Lesson 1
Seed Germination and Plant Growth (Study)


Students, working in groups of 2 – 4, will set up a basic experiment to observe and calculate the seed germination percentage for two different types of seeds. Once the seeds have germinated the students will measure and chart the growth of the different plants and calculate the growth rate of each plant. After an established time frame (two to three weeks), students will harvest some or all of the plants to determine the general biomass that has been produced and compare the two types of plants.


  1. One or Two Types of Seeds such as corn and sunflower: These seeds are large enough to allow the students to easily manipulate them and easy for the instructor to distribute the same number per student group.  If using two different seeds such as corn and sunflower, a follow up study on the difference between Monocots and Eudicot plants can be done. See Appendix for details. NOTE: It is better to do this with two types of seeds so that students can compare germination percentages, growth rates, and biomass.
  2. Containers for seed growth: Small 2 – 3 oz plastic drinking cups. Each student group should have enough containers for 10 seed of each type (20 containers). Alternatives: Egg cartons, small aluminum loaf pans. Note: if using paper egg cartons, a pan or tray will be needed under each one to hold the excess water that leaks through the carton. As far as plant growth is concerned, paper egg cartons, or paper cups, would work better since they will allow more air to flow to the roots of the plants. If some of the plants are going to be planted after the experiment (if all are not harvested to measure biomass), paper egg cartons and cups can be planted directly into the ground. Note: The extent of this exercise (Space, measurements, etc.) will depend on the number and types of seeds used. Ideally each group of students would have 10 of each type of seed with each seed in its own container. However, planting two seeds in each container can conserve space, or assigning one type of seed to a group and then having the groups share data (Ex: Groups 1, 3, and 5 have corn seeds, while groups 2, 4, and 6 have sunflower seeds.) Alternatively, grass seed can be used as a more cost effective seed source. See Appendix for Grass Seed Methods.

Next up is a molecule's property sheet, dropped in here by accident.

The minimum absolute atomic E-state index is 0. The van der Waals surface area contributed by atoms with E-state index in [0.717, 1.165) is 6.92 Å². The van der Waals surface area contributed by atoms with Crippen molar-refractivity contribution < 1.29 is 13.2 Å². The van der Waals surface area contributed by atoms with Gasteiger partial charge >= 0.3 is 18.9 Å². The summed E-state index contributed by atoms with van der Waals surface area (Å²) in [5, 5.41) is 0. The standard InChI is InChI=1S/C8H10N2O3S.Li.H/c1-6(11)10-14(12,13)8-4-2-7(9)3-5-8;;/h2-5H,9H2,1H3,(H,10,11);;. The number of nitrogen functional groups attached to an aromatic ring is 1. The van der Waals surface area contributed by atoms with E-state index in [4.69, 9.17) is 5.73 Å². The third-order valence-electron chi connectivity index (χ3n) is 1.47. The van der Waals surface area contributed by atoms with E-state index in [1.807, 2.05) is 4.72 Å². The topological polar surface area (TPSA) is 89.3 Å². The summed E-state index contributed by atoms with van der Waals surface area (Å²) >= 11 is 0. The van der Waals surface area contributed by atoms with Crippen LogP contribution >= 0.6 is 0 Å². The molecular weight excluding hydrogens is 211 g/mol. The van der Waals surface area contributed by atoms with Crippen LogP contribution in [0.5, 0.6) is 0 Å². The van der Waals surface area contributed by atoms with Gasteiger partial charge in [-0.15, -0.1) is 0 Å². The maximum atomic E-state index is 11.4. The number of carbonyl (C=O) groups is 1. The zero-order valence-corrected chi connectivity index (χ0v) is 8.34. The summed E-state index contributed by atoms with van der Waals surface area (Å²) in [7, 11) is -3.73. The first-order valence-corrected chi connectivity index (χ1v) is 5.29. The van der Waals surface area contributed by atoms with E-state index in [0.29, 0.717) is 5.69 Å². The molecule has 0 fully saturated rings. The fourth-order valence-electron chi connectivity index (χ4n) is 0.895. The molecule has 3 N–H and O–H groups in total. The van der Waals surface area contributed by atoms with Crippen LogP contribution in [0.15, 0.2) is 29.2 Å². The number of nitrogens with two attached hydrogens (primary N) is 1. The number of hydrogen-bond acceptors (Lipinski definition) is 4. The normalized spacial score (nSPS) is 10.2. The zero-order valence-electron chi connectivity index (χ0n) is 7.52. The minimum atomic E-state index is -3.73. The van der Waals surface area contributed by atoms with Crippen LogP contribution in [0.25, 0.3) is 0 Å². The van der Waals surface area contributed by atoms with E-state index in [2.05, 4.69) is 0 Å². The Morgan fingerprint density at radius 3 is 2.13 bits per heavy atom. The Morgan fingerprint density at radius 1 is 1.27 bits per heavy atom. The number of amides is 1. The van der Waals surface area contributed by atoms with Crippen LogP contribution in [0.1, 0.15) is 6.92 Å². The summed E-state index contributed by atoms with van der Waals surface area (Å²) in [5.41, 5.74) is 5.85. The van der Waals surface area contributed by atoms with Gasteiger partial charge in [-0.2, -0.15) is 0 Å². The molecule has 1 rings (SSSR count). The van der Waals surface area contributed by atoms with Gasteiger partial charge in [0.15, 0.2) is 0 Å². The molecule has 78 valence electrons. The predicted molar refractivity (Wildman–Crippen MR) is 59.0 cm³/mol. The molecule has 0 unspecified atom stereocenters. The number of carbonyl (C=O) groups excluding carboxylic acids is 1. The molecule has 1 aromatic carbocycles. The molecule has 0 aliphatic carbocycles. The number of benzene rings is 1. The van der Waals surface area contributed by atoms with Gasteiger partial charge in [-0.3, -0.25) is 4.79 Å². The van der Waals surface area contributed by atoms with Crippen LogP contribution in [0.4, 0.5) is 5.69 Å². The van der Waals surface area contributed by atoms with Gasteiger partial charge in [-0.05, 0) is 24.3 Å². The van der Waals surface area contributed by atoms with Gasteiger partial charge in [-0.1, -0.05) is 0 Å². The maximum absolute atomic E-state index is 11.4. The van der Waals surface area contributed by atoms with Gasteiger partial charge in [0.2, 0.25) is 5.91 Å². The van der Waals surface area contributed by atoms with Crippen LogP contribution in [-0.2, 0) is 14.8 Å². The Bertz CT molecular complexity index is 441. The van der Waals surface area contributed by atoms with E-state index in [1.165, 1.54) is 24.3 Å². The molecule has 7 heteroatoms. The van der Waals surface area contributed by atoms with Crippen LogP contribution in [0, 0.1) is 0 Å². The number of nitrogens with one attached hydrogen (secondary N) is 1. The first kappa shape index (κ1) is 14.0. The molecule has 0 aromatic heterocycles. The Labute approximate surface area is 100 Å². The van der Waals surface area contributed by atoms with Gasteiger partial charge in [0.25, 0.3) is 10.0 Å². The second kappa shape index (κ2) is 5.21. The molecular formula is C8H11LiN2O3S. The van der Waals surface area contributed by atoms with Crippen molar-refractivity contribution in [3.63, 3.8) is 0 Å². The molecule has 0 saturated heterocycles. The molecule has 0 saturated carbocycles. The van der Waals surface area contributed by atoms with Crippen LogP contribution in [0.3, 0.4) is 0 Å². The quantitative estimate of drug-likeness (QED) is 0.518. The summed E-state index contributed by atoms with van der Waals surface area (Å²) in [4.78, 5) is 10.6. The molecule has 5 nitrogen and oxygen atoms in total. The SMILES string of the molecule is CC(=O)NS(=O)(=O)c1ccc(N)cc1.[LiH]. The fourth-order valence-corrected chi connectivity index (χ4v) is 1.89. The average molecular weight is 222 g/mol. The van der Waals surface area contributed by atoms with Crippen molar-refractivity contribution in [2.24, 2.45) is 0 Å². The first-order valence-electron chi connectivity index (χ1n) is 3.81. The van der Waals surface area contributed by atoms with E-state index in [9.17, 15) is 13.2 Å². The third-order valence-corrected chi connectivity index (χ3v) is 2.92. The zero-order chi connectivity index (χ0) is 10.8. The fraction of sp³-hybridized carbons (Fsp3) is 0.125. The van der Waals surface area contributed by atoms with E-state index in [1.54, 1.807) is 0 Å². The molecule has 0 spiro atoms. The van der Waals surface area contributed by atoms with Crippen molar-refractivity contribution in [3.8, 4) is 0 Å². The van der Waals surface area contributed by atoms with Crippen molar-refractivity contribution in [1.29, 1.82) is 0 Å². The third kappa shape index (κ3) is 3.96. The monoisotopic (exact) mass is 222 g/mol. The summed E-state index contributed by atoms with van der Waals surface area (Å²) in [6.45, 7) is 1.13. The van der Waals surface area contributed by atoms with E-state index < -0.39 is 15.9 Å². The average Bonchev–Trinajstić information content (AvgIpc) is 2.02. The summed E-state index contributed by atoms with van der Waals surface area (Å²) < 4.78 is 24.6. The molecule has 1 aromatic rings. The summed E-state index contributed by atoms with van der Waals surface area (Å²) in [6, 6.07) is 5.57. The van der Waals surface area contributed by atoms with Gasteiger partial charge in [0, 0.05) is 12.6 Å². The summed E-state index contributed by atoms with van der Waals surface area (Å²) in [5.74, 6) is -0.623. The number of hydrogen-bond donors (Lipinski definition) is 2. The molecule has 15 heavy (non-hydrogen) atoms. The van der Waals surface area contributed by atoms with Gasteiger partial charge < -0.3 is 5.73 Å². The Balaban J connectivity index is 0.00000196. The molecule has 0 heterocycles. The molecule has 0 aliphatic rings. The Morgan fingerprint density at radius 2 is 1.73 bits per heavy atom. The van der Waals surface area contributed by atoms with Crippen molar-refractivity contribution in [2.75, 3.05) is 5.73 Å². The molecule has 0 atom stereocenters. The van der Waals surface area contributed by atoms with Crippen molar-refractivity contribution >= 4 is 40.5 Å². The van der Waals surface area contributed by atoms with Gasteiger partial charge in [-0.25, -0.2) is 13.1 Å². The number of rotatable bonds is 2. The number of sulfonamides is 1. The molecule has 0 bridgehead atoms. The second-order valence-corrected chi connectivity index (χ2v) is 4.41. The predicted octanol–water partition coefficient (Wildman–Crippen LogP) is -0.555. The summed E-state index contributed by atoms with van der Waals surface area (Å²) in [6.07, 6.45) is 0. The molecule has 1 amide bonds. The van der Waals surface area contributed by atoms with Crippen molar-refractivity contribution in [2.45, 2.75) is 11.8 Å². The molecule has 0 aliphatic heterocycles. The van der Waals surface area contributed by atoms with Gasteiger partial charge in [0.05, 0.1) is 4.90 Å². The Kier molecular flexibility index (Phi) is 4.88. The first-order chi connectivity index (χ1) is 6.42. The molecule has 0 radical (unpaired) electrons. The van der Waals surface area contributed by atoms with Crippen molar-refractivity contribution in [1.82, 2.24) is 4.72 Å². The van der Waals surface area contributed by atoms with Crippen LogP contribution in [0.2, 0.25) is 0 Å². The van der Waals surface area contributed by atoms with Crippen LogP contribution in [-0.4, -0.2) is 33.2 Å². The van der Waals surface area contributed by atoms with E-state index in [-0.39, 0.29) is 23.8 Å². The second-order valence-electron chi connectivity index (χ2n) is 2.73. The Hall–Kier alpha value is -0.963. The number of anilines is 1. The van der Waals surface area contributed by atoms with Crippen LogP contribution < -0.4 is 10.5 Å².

3. Potting soil: Standard potting soil mix such as Miracle Grow works very well. The additional variable of soil type could be added to see how the soil affects seed germination and plant growth. See Appendix for details.
  4. Spray bottles or wash bottles for watering the seeds and plants
  5. Rulers for measuring growth of plants
  6. Permanent markers for labeling the containers. Make sure the markers are permanent especially if using paper containers. Otherwise the water will make the ink smudge on the outside of the container. Suggestion: Give each group a separate color of marker so their samples are more easily identified.
  7. Growing Area: A well lit windowsill or grow lamps (full spectrum bulbs work best). Old aquariums with their lights work very well. If you are using egg cartons for the containers, removing two cells (egg holders) will make the cartons fit into the aquarium. This also makes it easier to retrieve each group’s plants all at once rather than using 10 separate cups.
  8. Scissors, electronic scales for measuring general biomass: See Appendix for more specific methodology of measuring Total Biomass. If you wish to do a more specific measurement of biomass, the beginning procedure will be different.
It is recommended to distribute the materials needed for each group on trays. Soil Note: Soil can be pre-distributed in the containers or in a container so the students can fill the containers themselves. Another method is to have a single separate station for filling the containers. This may help lessen the potential mess and thus cleaning time.

Day 1 Student Procedure:

  1. Obtain materials for the group.
  2. Label the containers 1 – 10.
  3. Fill the containers with the same amount of soil. Each container can be completely filled with soil. When the soil is watered it will compact.
  4. Place the correct type and number of seeds in the soil. Gently push the point of the seed into the soil.
  5. Place the containers in the growing area.
  6. Using a spray bottle or wash bottle, wet the soil thoroughly so that it is wet, but not so wet that it looks like a swamp (visible standing water). If there is too much water the seeds can rot.
Continuous Procedure: (Decide whether information will be recorded every day or every other day, or simply by the date. It is not necessary to record the information every day once the seeds have germinated).

  1. Each day, record if the seeds have germinated or not and calculate the percent germination.
  2. Once a seed has germinated, the height should be recorded each day and recorded. (See Student Handout below for instructions on measuring and calculating data).
  3. Each container should be watered as necessary. The soil should look and feel damp but not be swampy. As the plants grow, they will need more water.
  4. Continue this procedure until at least 5 data points are obtained.

Open Navigation
  • Our Hours
  • Mon: 10a-1p 2p-5p
  • Tu: 10a-1p 2p-5p
  • Wed: 10a-1p 2p-5p
  • Th: 10a-1p 2p-5p
  • Fri: 10a-1p 2p-5p
  • Sat: 10a-1p 2p-5p
  • Sun: 10a-1p 2p-5p
Close Navigation